New Orleans Imposing work requirements to punish the poor seems to be spreading like a virus around the country. It’s an ugly, mean spirited kind of thing, but a closer look at the way state politicians are trying to carve out exemptions to these requirements reveals even more about the self-serving blindness behind the exemptions and the direct racism and parochial bias at work. Michigan, Kentucky, Ohio, and Virginia are among the states trying to both impose work and carve out exceptions.
Michigan seems among the most blatant. There white legislators are trying to punish the poor in the cities where minority populations dominate while protecting their own constituents in rural, white areas by exempting anyone living in counties that are suffering from 8.5% statistically recorded unemployment. I say “statistical” because virtually no expert in labor economics believes that we accurately capture real levels of unemployment. I don’t want to get on a tangent though, because in Michigan there are no legislators who do not know the dire poverty experienced in many cities like Detroit and Flint, and the extreme level of unemployment in these cities or the fact that the populations are majority minority, yet by making counties the trigger area for the exemption, the work requirements will block access to benefits there.
The Department of Agriculture in dealing with work requirements for food stamps for example classifies smaller geographical areas as “labor surplus” areas in order to provide exemptions. This is certainly better if policy makers were trying to be fair rather than punitive, but it’s still not good enough.
Why aren’t other factors relevant as qualifications for exemption like access to affordable transportation. Once again Michigan’s majority Republican legislators are revealing their true selves on this count. Auto insurance is ridiculously high for residents of the city of Detroit. On the doors with ACORN’s Home Savers Campaign there we were finding rates that ran $4 to $6000 per year. When families owned cars, they were often registering them with friends or family who lived outside of the city or riding naked, both of which have risks.
Lawyers and others rightly point out that these kinds of exemptions in Michigan and around the country are inviting civil rights lawsuits by the score. We better hope they are filed quickly, because people could starve without access to food stamps, die homeless because they are blocked from housing by new requirements proposed by HUD, or fall at the doorways of hospital because work requirements in many states block them from Medicaid.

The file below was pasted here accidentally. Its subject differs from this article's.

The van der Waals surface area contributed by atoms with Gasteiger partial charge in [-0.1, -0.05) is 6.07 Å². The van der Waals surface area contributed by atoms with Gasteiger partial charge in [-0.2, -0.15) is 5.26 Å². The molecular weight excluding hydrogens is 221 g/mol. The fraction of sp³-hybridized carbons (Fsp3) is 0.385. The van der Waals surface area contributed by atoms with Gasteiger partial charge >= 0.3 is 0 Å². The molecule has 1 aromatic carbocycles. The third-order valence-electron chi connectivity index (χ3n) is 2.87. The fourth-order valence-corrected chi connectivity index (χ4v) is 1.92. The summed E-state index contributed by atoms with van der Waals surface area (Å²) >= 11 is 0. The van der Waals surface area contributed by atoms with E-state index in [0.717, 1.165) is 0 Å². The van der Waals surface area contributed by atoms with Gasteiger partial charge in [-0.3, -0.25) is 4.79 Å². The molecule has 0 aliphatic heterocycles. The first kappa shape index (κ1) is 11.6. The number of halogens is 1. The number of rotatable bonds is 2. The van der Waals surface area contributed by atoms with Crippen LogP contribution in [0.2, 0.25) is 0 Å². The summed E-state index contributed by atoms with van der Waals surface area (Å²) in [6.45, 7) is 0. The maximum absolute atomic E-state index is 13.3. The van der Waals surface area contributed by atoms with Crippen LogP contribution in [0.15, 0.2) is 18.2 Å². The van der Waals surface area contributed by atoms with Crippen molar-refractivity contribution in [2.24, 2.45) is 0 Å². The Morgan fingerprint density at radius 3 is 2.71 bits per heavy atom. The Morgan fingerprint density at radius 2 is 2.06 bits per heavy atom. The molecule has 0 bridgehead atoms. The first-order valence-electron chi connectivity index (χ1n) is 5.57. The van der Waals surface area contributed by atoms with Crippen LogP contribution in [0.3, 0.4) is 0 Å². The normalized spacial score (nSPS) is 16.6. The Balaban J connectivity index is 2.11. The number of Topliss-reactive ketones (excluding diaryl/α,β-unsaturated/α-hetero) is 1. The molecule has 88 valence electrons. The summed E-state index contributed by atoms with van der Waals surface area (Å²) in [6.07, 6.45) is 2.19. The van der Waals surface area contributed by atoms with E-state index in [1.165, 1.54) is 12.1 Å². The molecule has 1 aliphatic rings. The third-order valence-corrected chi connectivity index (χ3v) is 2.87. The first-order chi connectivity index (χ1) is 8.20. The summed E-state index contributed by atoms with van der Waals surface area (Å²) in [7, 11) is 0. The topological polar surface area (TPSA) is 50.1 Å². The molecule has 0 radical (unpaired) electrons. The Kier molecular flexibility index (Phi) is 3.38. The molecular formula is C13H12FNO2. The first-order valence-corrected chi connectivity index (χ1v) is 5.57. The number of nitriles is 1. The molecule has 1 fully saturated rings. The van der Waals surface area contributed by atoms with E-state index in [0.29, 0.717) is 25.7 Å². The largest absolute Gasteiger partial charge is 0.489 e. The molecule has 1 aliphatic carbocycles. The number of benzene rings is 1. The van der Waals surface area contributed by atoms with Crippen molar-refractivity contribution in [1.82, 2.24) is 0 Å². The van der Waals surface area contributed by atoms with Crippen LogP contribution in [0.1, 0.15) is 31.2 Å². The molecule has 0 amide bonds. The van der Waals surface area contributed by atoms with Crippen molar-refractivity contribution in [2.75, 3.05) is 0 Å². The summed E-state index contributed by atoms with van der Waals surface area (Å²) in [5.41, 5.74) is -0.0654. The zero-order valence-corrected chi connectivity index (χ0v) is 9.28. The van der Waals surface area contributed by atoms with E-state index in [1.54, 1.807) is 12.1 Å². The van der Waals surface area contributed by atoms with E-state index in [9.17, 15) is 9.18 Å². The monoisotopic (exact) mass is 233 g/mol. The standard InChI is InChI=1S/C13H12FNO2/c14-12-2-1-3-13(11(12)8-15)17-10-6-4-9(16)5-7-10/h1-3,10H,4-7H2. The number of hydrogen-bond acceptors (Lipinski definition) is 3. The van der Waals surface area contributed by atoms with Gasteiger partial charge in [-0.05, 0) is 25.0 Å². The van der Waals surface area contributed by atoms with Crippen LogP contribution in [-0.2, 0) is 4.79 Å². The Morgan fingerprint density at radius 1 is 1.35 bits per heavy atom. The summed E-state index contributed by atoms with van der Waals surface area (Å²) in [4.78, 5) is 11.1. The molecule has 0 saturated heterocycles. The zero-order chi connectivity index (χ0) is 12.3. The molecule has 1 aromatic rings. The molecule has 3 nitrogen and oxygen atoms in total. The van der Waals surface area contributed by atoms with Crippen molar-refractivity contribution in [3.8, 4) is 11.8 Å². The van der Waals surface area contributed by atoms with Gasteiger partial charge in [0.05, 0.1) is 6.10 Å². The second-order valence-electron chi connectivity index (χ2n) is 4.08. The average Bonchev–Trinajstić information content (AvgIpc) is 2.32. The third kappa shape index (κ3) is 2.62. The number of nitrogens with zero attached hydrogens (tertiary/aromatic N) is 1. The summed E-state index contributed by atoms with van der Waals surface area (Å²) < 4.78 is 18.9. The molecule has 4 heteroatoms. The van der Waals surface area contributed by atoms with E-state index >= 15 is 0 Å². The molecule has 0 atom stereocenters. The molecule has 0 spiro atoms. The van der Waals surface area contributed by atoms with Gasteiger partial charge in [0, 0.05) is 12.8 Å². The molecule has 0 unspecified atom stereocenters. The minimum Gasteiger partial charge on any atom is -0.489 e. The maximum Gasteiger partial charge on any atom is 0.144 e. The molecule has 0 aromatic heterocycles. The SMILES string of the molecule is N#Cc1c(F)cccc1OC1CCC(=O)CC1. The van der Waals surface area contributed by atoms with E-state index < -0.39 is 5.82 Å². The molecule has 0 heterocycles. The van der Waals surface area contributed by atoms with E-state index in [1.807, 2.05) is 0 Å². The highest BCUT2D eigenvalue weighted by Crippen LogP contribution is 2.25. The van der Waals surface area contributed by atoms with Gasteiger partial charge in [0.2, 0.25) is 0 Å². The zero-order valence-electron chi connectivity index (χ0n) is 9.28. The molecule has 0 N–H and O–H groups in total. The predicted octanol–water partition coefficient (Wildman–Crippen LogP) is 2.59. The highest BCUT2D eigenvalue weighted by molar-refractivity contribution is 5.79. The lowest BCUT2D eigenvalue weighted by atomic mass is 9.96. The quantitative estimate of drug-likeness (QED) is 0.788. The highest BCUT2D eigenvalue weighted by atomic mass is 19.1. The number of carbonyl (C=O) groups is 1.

The America of forced work and denied benefits is a brutish and nasty place.
New Orleans I happened to be sitting next to Washington University professor Mark Rank on a post-Katrina panel at Tulane University a decade or so ago. In the intervening years Rank’s research into the real costs of poverty have become the benchmarks for assessment that the current political strategy for dealing with the poor is penny wise and pound foolish. Attention to Rank’s recent work put him on the other end of the microphone recently for a Wade’s World radio interview on our “voice of the people” stations.
Rank and his colleagues looked at the impact of childhood poverty and its short and long-term impacts. Contrary to the conservative ideologues, they found that the cost of such poverty was staggering, not in payouts, but in lost potential and related costs. They were able to crunch the numbers of lost income potential, criminal justice tensions, health care, and other key factors and found that the price tag for our current program of no-prevention-all-punishment is a staggering $1.3 trillion a year equally 5.4% of GDP. Let these figures sink in. By not spending the money on the front end to reduce poverty, nationally we lose that much money by our inaction. In fact, if we were willing to actually try to reduce poverty, the economic benefits would be huge. Rank found that for every single dollar spent to alleviate poverty we would save another seven dollars in national expenditures. Adding a couple of other measures to their study, Rank and his team found that we would save as many as twelve dollars for every single buck we spent preventing poverty.
Yes, that’s the opposite of what we hear in the current drum beating in Congress by the Republican majority that wants to make accessing the social services safety net harder, not easier as Rank proves that it should. They claim they are going to reduce the cost of social and health programs by requiring work. As the Times’ columnist Eduardo Porter pointed out, the economic and historical record of such strategies only proves it is a political and ideological program not a bridge to self-sufficiency. People simply stay poor or get poorer. Porter writes that, “Before welfare reform kicked in [under President Clinton], 68% of poor families got help from the federal entitlement to the poor. By 2016, its replacement served only 23%.” The upshot is that there are four million more poor people than there were.
Looking at Rank’s work it is clear. If we really want self-sufficient families contributing fully to the national economy and easing federal expenditures related to poverty, we need to stop pretending and playing politics with the poor, and start spending the dollars to reduce poverty. Just as we find in the nation’s other wars, the war on the poor is more expensive that solving the problems beforehand.